Corrective Experiences in Psychotherapy
- Applied Psychotherapy Science Research
- Research on the Psychotherapeutic Process
Dr. Kathrin Mörtl (email@example.com)
Mag. Adriana Mackova; Mag. Himanshu Giri; Mag. Alla Kirsha; Mag. Nusa Tojnko
Prof. Lynne Angus (Toronto); Prof. Mike Constantino (Boston); Dr. Martin Kuska (Prag); Prof. Andres Roussos (Buenos Aires)
01.10.2011 - 31.12.2016
The construct of corrective experience has a long history in psychotherapy (Alexander & French, 1946; Wallerstein, 1990). Although definitions vary among clinical theorists and across treatment orientations, all suggest a type of transformative experience or set of experiences for the psychotherapy patient. Despite a rich theoretical history, though, there is precious little empirical information on patients’ perceptions of what is therapeutically corrective, or transformative. Thus, the primary aim of this project is to investigate patients’ posttreatment accounts of corrective experiences in psychotherapy using a qualitative interview methodology.
The primary research questions include: (1) In reflecting back on the time since beginning, and ultimately completing, therapy, what do patients perceive as aspects of self, other, and/or relationships (cognitive, affective, or relational in nature) that get corrected? (2) In reflecting back on the same time frame, what do patients perceive as corrective experiences (i.e., instances in therapy, outside of therapy, or in interaction with others, including possibly the therapist) that fostered what was corrected? and (3) Are any perceptions moderated by type of therapy (as the naturalistic settings include multiple forms of treatment).
This project is a multi-site collaboration study involving three universities. Data collection and analysis has already started the University of Massachusetts (Mike Constantino, PH.D.), York University (Prof. Lynne Angus, Kathrin Moertl, PH.D.) and Columbia University (Prof. Barry Farber) in 2011. In 2013 the sites of Sigmund Freud University in Vienna and Paris joined the international multisite project (Kathrin Moertl, PH.D., Prof. Georges Elias Sarfati).
Patients and Settings Patients will be consenting adult outpatients (age 18 and over) who complete a course of naturalistically delivered psychotherapy at one of the five study sites (UMass, York University, Columbia University, SFU Vienna and Paris, Psychosocial Studies College, Prague). For the SFU sites, approximately 30 patients will be included in the present study (15 in Vienna, 15 in Paris). These patients will be treated at the outpatient clinic at SFU Vienna and Paris. These patients will be pooled with approximately 15 patients at UMass, 15 at York and 5 at Columbia to create a sample size of approximately 60 patients. This reflects a large sample for the intensive qualitative analyses that will be conducted, and it should safely allow for both saturation/stability of the emerging themes and the ability to compare findings across certain characteristics (e.g., treatment type).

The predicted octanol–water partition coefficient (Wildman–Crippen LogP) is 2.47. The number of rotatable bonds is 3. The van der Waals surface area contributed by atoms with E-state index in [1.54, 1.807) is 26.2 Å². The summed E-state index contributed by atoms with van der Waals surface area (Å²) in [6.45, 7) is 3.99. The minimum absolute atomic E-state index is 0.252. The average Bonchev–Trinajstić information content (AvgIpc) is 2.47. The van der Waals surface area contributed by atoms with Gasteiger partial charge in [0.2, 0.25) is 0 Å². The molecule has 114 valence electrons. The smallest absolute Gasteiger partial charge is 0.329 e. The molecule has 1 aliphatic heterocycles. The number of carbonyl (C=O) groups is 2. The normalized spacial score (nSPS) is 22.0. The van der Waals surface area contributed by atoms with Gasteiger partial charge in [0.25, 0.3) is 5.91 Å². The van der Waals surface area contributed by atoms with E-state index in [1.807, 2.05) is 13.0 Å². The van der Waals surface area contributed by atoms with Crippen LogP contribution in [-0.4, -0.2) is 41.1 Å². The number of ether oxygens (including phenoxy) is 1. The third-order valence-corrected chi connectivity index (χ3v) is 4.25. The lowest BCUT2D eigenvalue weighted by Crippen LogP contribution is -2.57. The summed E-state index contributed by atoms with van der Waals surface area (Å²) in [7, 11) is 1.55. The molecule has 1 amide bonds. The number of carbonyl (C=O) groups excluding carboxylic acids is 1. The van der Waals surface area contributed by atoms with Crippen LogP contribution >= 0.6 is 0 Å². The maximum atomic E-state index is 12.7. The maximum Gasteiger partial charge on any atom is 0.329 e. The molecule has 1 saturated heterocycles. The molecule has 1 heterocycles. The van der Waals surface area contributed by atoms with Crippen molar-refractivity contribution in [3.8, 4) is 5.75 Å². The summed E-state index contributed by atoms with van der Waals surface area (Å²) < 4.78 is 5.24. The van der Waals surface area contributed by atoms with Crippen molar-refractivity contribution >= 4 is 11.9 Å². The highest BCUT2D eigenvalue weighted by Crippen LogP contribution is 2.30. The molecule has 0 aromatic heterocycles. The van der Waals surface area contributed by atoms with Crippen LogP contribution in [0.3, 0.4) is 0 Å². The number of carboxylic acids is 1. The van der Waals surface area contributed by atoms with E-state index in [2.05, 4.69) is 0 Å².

Interview and Interviewers
Following their termination from treatment, patients will engage in a semi-structured interview that will assess patients’ reflections on broad and therapy specific corrective experiences. The interviews will be conducted in-person by trained graduate research assistants and will last approximately 45 min to 1 hr. Each interview will consist of the same set of open-ended questions with flexible follow-up prompts. The principal investigator at each site will train (post‐feedback) and supervise their local interviewers on the final protocol.
Data will be analyzed based on audio recordings and transcripts of semi-structured post therapy interviews according to Grounded Theory Methodology (Glaser & Strauss, 1967). This method allows investigators to gain a rich understanding of patients’ first hand experiences of corrective experiences in psychotherapy – i.e., events or insights that patients believe have meaningfully changed their perspectives, feelings/cognitions, or relationships as a result of participating in treatment. Grounded Theory Methodology provides a set of systematic coding procedures (Mey & Mruck, 2007) that facilitates the development of tailor-made category system and conceptual model that are grounded in the data under investigation – e.g. patient corrective experiences – rather than applying a set of a priori established categories.
Output (in progress)
Mackova, Adriana (2013): Client reports on corrective experiences in psychotherapy. A qualitative analysis (SFU Wien, Master thesis).
Giri, Himanshu (2015): Trainee Therapists‘ perceptions of Corrective Experiences in Individual Therapy. [Master thesis, SFU Vienna]